Query: Gay Self-Appellations in 20s, 30s? (Modified by Grant Barrett)
RonButters at AOL.COM
RonButters at AOL.COM
Tue Feb 24 17:00:22 UTC 2004
Russo is much given to anachronistic readings of GAY, and of course he had an
agenda to do so. Since GAY meant 'happy, carefree, a little zany', that would
be an appropriate word to use for two men dancing together in 1895. The same
word could have been used for two women dancing together, or a man and a
woman. At it means is that they are happy and carefree.
What is totally impossible is that Edison meant that two men dancing together
were GAY in the sense that they were men who preferred to wear the clothing
of women (Russo's erroneous "transveste") or that they were men who were
particularly inclined to have sex with other men.
The idea of tow men having sex with other man was such an abomination in 1895
that for Edison even to SUGGEST it in the title of the movie would have been
too shocking for the public to stand for. Indeed, the fact that Edison felt
free to use the term GAY in this way is a very strong argument AGAINST any
reading of GAY as referring to 'homosexual' in 1895.
Russo also makes much of Cary Grant's use of the word GAY in the 1938
American Movie BRINGING UP BABY. I argue against this reading in my DICTIONARIES
article; again, the fact that Cary Grant, a closest bisexual, used this term in
self-reference in an ad-lib in a film is something of an argument AGAINST
construing GAY to mean 'homosexual'. Moreover, given the context of utterance, Grant
could at best have been associating GAY with transvestitism (which is NOT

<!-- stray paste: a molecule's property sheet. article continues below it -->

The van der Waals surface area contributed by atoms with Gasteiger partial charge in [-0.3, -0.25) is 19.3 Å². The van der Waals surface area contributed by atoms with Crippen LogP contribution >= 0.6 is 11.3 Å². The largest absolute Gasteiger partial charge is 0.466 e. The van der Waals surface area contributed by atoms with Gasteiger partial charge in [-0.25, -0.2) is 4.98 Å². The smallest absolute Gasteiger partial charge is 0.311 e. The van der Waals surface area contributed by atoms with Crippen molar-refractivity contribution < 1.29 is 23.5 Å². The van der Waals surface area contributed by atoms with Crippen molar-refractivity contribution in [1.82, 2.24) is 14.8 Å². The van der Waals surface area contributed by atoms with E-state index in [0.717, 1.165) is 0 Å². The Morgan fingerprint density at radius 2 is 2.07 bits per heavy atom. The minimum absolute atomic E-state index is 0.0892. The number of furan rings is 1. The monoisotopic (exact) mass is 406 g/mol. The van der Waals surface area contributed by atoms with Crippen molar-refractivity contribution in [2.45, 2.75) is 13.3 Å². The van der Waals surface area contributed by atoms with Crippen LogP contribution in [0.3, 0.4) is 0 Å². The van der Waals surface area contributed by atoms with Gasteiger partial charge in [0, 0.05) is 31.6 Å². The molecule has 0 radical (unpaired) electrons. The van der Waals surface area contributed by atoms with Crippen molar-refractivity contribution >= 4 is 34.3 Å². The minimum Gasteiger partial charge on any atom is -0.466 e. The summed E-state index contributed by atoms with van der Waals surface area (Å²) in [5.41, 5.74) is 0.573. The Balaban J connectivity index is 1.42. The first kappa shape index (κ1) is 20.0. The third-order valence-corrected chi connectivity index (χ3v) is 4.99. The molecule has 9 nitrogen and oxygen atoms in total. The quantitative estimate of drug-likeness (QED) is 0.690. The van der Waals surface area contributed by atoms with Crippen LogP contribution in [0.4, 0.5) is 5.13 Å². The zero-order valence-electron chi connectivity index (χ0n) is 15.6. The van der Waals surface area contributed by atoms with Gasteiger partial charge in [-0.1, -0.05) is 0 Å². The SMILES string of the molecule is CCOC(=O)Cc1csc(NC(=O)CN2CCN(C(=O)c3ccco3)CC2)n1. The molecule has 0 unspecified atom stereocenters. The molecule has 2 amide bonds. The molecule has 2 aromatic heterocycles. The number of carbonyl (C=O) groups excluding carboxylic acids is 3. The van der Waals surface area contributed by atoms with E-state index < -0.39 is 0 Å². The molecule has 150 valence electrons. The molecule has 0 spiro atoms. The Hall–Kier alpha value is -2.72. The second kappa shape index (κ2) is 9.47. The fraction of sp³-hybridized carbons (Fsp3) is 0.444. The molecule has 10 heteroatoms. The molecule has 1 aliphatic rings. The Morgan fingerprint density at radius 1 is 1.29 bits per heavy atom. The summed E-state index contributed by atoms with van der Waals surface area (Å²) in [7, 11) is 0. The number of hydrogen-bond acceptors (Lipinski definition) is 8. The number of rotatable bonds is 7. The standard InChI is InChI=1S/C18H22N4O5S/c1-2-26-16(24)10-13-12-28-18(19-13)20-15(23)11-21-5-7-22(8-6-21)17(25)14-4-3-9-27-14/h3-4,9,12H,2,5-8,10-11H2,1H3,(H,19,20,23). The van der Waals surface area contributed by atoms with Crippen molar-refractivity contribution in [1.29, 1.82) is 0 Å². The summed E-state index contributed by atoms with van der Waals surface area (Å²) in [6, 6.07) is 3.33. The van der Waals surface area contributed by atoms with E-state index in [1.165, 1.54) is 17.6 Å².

what Grant himself would have thought of as homosexuality), not homosexuality.
More likely, Grant would have thought of GAY in connection with GAY FOLLIES,
i.e., women in scanty garments appearing in public (a common use of GAY in the
1920s and 1930s).
In a message dated 2/24/04 11:36:32 AM, jdespres at MERRIAM-WEBSTER.COM writes:
<< I checked Vito Russo's book The Celluloid Closet and
found some confirmation that "gay" was used of homosexuals well
before the 20s and 30s. Here, for example, is a statement I found
on page 6:
The idea of homosexuality first emerged onscreen . . . as an
unseen danger, a reflection of our fears about the perils of
tampering with male and females roles. Characters who were less
than men or more than women had their first expression in the
zany farce of mistaken identity and transvestite humor inherited
from our oldest theatrical traditions . . . An experimental film
directed by William Dickson at the Thomas Edison Studio in 1895
shows two men dancing a waltz. It was titled _The Gay Brothers_.
Joanne M. Despres, Senior Editor
jdespres at merriam-webster.com
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